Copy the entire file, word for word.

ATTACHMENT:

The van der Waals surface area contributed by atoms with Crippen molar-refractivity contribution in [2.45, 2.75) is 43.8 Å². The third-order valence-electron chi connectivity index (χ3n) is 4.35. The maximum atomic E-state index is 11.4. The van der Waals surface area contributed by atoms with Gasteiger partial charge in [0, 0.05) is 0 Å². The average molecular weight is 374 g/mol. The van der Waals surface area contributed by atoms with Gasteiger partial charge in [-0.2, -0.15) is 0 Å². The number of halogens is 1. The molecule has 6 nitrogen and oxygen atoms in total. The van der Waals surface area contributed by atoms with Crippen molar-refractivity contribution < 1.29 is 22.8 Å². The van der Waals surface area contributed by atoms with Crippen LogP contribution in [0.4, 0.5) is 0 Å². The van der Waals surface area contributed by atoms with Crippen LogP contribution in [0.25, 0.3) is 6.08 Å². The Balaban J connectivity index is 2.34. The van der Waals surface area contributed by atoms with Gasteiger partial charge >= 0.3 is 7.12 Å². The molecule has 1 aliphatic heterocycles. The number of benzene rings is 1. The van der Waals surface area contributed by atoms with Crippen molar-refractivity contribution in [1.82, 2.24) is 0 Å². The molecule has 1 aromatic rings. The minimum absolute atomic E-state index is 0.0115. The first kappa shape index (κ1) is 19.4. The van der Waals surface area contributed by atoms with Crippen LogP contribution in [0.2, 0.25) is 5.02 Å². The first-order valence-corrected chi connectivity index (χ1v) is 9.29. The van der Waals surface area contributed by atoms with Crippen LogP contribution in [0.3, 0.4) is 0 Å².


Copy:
The van der Waals surface area contributed by atoms with Crippen molar-refractivity contribution in [2.45, 2.75) is 43.8 Å². The third-order valence-electron chi connectivity index (χ3n) is 4.35. The maximum atomic E-state index is 11.4. The van der Waals surface area contributed by atoms with Gasteiger partial charge in [0, 0.05) is 0 Å². The average molecular weight is 374 g/mol. The van der Waals surface area contributed by atoms with Gasteiger partial charge in [-0.2, -0.15) is 0 Å². The number of halogens is 1. The molecule has 6 nitrogen and oxygen atoms in total. The van der Waals surface area contributed by atoms with Crippen molar-refractivity contribution < 1.29 is 22.8 Å². The van der Waals surface area contributed by atoms with Crippen LogP contribution in [0.4, 0.5) is 0 Å². The van der Waals surface area contributed by atoms with Crippen LogP contribution in [0.25, 0.3) is 6.08 Å². The Balaban J connectivity index is 2.34. The van der Waals surface area contributed by atoms with Gasteiger partial charge >= 0.3 is 7.12 Å². The molecule has 1 aliphatic heterocycles. The number of benzene rings is 1. The van der Waals surface area contributed by atoms with Crippen molar-refractivity contribution in [1.82, 2.24) is 0 Å². The molecule has 1 aromatic rings. The minimum absolute atomic E-state index is 0.0115. The first kappa shape index (κ1) is 19.4. The van der Waals surface area contributed by atoms with Crippen LogP contribution in [0.2, 0.25) is 5.02 Å². The first-order valence-corrected chi connectivity index (χ1v) is 9.29. The van der Waals surface area contributed by atoms with Crippen LogP contribution in [0.3, 0.4) is 0 Å².